4.  I submitted a bug, but I got no response 

Your bug has been seen by GNOME developers.  Depending the severity, it might takes some time to get a reply back.

5. My bug has been marked as “WONT FIXED”

There is always a reason behind a “Won’t Fixed”. Right or wrong, you can’t but respect it.  If you want to discus further a “won’t fixed” bug, use Mailing Lists.

6. My bug has been reviewed but none has step on it

Happy Hacking ;)


Gossip

Don’t underestimate the power of Gossip. Socials or Gossials?

gossip
pjcrook.com

Best way to contribute in GNOME is by using it and spread the word ;)


Sources


 
  We can't watch comments unless G+ provides an API or if you send a notification, e.g +World Of Gnome
     Sometimes is better to place your questions on GNOME Community
  • http://www.facebook.com/Rajesh.KSV Rajesh Ksv

    I generally log bugs in Launchpad under gnome/gnome-shell sections since I use Ubuntu where I get a good response there as well. So you are suggesting to log at bugzilla instead so that all Gnome bugs will be at one place ?

    • alex285

      Yes. However @google-de31253397522fac9cf8619290aa2a8f:disqus speaks about linking bugs from launchpad to Gnome Bugzilla.

    • JJ

      It is actually good to log bugs in launchpad first. If it is Gnome bug they will guide you. If it is a gnome bug also add your comments to the bugzilla and keep a watch on your bug.

  • Jani Uusitalo

    At least for Ubuntu users, I recommend filing those bugs on Launchpad. The package maintainers are usually able to tell pretty quickly if the issue is an upstream one, in which case you then file it upstream (in Gnome’s bugzilla) and link the two reports (there’s built-in functionality in LP precisely for this purpose). When the distributor’s tracker is your first port of call, you won’t (usually) be bothering upstream unnecessarily with distro-specific issues.

    In fact, I sometimes file bugs on LP even when I know the issue is an upstream one, and then just link the reports right away. This way other Ubuntu users, who can’t tell the difference and would file the bug on Launchpad anyway, are saved the trouble.

    • alex285

      Thanks for referring that. I added this, although I am not familiar on this feature.

  • http://0rAX0.deviantart.com Reda Lazri

    One thing that will really help is making GNOME dev releases available as live images earlier, or at least an initial live image that can be updated manually. I’ve seen so many little bugs in the final 3.6 release that could have been totally avoided.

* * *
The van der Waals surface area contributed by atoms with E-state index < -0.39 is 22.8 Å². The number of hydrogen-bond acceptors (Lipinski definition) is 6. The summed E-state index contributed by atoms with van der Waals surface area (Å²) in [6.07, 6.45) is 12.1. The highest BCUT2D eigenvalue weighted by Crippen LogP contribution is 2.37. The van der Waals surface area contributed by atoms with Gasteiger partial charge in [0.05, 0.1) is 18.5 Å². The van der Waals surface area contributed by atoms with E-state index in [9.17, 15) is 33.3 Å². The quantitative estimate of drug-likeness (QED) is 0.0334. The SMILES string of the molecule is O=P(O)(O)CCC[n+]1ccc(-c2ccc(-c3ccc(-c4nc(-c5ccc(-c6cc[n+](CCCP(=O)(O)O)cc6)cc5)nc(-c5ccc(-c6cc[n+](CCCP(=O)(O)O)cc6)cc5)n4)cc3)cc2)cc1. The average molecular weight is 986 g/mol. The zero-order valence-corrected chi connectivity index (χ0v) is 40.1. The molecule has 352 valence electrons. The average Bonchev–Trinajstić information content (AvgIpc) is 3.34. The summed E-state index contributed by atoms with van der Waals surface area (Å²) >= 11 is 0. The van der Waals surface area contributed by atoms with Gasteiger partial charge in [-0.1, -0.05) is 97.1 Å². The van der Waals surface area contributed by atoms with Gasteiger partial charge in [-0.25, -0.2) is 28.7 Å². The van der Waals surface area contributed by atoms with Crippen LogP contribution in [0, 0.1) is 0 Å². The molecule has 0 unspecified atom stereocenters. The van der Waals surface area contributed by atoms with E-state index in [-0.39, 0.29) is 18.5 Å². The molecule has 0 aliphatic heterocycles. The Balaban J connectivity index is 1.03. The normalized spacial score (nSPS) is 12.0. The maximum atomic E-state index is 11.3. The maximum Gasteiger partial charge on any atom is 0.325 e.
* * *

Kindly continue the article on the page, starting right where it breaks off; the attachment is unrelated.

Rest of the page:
• alex285

      Not really a little bug, when Empathy’s AppMenu is broken in 3.6. This shouldn’t be a blocker bug? I guess (idk) they haven’t notice that till late, so I think Gnome lacks in testing more than in development, that it does great.

      • http://0rAX0.deviantart.com Reda Lazri

        Yes, that’s an unfortunate bug. I was referring to the equivalent of “paper cuts” in Ubuntu. :)

  • JJ

    One of the most important thing to note that if you file a bug, monitor and follow up it. If it doesn’t get any response say in a month or so, chances are that gnome developers lost it among the myraid of other bugs. So, go add a reminder, ask for help etc. This will really help in getting better responses and issue might get solved faster.

    If you just file a bug and forget it, the developers also might forget about it.

  • sramkrishna

    Great, article, Alex! :) BTW we are looking to close some bugs for the 3.8 release. If you’re interested, please help us fix some of the bugs. Matthias Mclasen has a list, help us out and help make the release even more awesome than it is :)

  • Jeff

    That’s cute and all, but in all honesty we can’t afford to just keep piling new bug reports upon the hundreds (and sometimes thousands) we have. See http://jeff.ecchi.ca/blog/2012/10/08/reducing-our-core-apps-software-inventory/ for the full explanation.

    I personally think it is critically important to revisit your (and others’) “old bugs” and close them if possible.

  • Ade Malsasa Akbar

    It is simpler for GNOME user (all nongeeks) if bugzilla replaced with blog. Just comment for bug reporting or feature request. Maybe if can’t, just give us alternative to easier report :) Bugzilla is so unfamiliar and foreign for us (nongeek and nonprogrammer). Thank you…